Data warehouse and data lakes are two different approaches to storing and using data.
A data warehouse is a conventional way to store data because data is stored in centralized enterprise repositories that are primarily used for data reporting and analysis. New data is kept by a source system that works strictly according to predefined ETL schemas and rules, and giving you quick access to your structured historical data on different levels.
Data lakes, on the other hand, store unstructured, raw form of data in scalable cloud storage. Using the Schema-on-Read approach, data lakes are flexible for any users or systems accessing your data because the knowledge of existing database schema is no longer required.
Also, since data is stored in its original format, no transformation/conversion is required, making the job of data analysts and data scientists easier. Additionally, cloud repositories are completely separate from the computing resources, so users with serious storage needs can balance their spending and avoid paying for CPU time that they don’t immediately need.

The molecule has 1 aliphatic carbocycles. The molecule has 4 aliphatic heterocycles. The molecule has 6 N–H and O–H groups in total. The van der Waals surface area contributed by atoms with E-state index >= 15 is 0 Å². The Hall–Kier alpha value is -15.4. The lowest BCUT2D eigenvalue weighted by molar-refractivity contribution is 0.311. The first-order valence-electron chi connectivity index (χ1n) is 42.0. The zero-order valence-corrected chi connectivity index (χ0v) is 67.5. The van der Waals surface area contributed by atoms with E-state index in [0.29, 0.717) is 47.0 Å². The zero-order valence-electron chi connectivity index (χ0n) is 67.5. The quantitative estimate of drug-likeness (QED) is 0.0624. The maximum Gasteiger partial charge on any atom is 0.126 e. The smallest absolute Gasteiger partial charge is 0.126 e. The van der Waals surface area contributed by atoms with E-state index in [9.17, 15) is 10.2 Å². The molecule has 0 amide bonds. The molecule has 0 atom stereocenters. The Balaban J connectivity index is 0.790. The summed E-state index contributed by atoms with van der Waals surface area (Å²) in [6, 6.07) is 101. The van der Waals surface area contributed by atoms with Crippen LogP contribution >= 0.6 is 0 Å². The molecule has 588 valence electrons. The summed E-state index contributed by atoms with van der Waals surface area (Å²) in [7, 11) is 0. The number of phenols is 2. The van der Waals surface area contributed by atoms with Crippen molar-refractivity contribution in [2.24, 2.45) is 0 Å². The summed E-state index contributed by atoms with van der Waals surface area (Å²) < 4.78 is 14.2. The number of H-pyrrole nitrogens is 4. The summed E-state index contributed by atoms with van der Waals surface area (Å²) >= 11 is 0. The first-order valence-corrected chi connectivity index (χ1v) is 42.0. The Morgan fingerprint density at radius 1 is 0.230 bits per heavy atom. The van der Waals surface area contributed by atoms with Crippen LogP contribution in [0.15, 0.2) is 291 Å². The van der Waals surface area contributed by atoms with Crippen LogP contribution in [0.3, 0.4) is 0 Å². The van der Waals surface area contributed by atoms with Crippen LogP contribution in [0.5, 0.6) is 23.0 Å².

Both data storages are vitally important; therefore, they cannot be neglected. They complement each other. Data lakes are used in the staging and processing layers while data warehouses are served as a compliance environment that shows you how your data would be exposed to the business users. In simpler words, data lakes are like a technical solution and a data warehouse is a business solution.
Building and designing a functional data warehouse and data lake can be a complex task and data engineers are the experts that businesses look for.
The increasing reliance on big data is changing the way companies make decisions, deliver services, and respond to market demands. Data engineers, a key element of your big data strategy, is a very important area that cannot be underestimated. There is no doubt that as the complexity of data processing systems increase, there will be more and more solutions to simplify ETL operations and solve the most difficult data engineering problem.